by Polly Campbell
Mention flexibility and most of us think of yoga poses or Pilates positions instead of our thoughts. But what if we could also use a flexible mindset to promote good health and well-being in our bodies and our brains?
With practice and awareness, we can develop an agile mind that will elevate our experience and help us live more resilient, creative, happy lives.
“Mental agility can enable us to more fruitfully and effectively pursue both individual and group goals,” says Wilma Koutstaal, Ph.D., psychologist at the University of Minnesota and the author of the forthcoming book The Agile Mind. “It can enable us to be more effective problem solvers and problem finders, helping to foster creativity and innovation and allowing us to identify and realize promising opportunities.”
Mental flexibility is really about adaptability and our ability to shift our thoughts between the abstract and specific in order to respond effectively to any given situation, Koutstaal says.
Rigid, “black and white” thinking can help to eliminate some stress-producing details, says Eric Maisel, Ph.D., author of Brainstorm: Harnessing the Power of Productive Obsessions and numerous other books.
“But that doesn’t make us deep thinkers or creative. It doesn’t allow us to deal with problems easily when they arrive,” he says. “Rigid thinking does help us make quick decisions about things, but it is not suited to help us with our lifestyle.”
It’s easier, for example, to pick one position; to be against the war or in favor of lower taxes, for instance, instead of evaluating the complexities and recognizing that war sometimes has positive outcomes and that lower taxes aren’t always for the best.
“Sometimes you can get a lot of mileage from being highly specific, and that’s a good thing,” Koutstaal says. “But sometimes you need to be way more abstract to adapt to the situation.”
What flexible thinking does
A more agile mindset allows us to evaluate and adjust to the different jobs, roles and responsibilities we have each day. Sometimes it works to be more rigid, to follow specific rules; sometimes it’s better to be more open and loose, Maisel says.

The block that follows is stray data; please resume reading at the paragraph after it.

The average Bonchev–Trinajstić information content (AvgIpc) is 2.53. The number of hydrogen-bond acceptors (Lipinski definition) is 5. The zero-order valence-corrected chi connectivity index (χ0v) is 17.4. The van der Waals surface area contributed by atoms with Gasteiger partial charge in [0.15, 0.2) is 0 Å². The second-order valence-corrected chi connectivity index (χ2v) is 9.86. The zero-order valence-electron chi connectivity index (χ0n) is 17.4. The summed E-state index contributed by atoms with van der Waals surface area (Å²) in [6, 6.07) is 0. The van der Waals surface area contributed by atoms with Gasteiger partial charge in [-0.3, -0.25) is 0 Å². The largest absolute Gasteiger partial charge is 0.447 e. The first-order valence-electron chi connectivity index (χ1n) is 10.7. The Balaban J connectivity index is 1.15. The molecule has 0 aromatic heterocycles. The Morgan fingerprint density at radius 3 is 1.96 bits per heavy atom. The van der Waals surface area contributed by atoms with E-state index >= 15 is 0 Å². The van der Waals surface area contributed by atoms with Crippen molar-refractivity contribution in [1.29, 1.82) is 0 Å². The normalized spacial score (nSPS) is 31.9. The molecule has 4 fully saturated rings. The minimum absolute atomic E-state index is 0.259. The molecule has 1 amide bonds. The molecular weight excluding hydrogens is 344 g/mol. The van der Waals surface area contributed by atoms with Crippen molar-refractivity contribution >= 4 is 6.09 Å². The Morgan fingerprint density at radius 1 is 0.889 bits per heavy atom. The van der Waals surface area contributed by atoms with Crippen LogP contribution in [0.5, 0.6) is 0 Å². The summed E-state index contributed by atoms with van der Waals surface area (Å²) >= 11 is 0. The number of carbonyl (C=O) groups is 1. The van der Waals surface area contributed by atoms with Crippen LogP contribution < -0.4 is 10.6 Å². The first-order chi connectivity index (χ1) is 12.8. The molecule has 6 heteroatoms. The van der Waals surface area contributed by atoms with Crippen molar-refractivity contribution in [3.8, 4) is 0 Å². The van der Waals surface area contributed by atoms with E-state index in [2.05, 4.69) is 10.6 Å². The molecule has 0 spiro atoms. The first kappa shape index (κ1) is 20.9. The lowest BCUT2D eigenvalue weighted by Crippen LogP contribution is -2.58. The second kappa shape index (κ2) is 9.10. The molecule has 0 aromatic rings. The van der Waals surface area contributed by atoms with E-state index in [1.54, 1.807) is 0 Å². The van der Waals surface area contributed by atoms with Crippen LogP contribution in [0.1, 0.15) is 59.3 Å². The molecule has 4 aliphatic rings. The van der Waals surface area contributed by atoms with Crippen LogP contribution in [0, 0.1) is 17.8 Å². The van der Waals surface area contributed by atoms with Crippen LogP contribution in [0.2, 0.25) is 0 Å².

Mental agility is also related to our perceptions, emotions, actions and motivations. A change of environment, attitude or behavior will also influence how we think. When we’re feeling happy or optimistic, for example, we tend toward broad and inclusive thinking. Fear narrows our focus down to specific details. When we’re able to make that mental shift without remaining stuck in a particular mindset, we’re demonstrating mental flexibility.
“We all vary in how mentally agile we are from moment to moment and day to day,” Koutstaal says. “Sometimes we can be very flexible, but at other times we can get surprisingly ‘stuck’ and become quite rigid or impervious to information that we really should take into account.”
A flexible mindset moves us away from limiting thought patterns to a place of openness and possibility. In those moments, when you are feeling stuck, worn out by the regular routine or caught in old habits and repetitive patterns, you can adapt your thinking and behavior in a way that will inspire you and boost your resilience and your chance at success.
How to develop an agile mind
While some people have an innate temperament toward mental agility, all of us are somewhat mentally flexible. With awareness and practice, we can become even better at it, say Koutstaal and Maisel.
Here are five brain exercises to help you do it:
- Change the context. Take a vacation. Take a walk around the block. Take a coffee break. Change the context or your environment and you’ll feel your mind shift. Exercise offers another great mental boost.
- Try something new. Learn to dance, pick up a new language or cook a new recipe. In a study led by Koutstaal, older adults who participated in a variety of novel and stimulating activities over a three-month period showed a significant gain in creativity, problem-solving abilities and other markers of “fluid intelligence” when compared to a control group. Mental flexibility is aided by novelty, and that contributes to brain growth and development throughout a lifetime.
- Question your thoughts and words. Become aware of what you’re thinking and saying. Don’t attach to or lock into one way of thinking, Maisel says. Also, notice your language. Dispute those thoughts and words that don’t serve you. Then, substitute them with more productive ideas and phrases.
- Plan to be spontaneous. Change up your regular routine. If you’re like Koutstaal and take an evening walk, occasionally venture along a new route. Once in a while alter the order of your day.
- Mix up the way you think. Innovative and creative ideas often arise after periods of both focused thought and diffuse attention, Koutstaal says. So, allow time to concentrate on projects or challenges both in a deliberate manner and in an unfocused way while you’re doing something else.
These tips will not only help your brain to bend, leaving you feeling more resilient and creative, but you’ll also be on track toward your loftiest goals.
“Mental flexibility is not arbitrary or whimsical,” Koutstaal says. “It’s grounded by our goals and aspirations and a balance between control and spontaneity. When we are mentally agile, we do pursue goals, but those goals may sometimes be changed or modified as we learn about a situation and what’s possible.”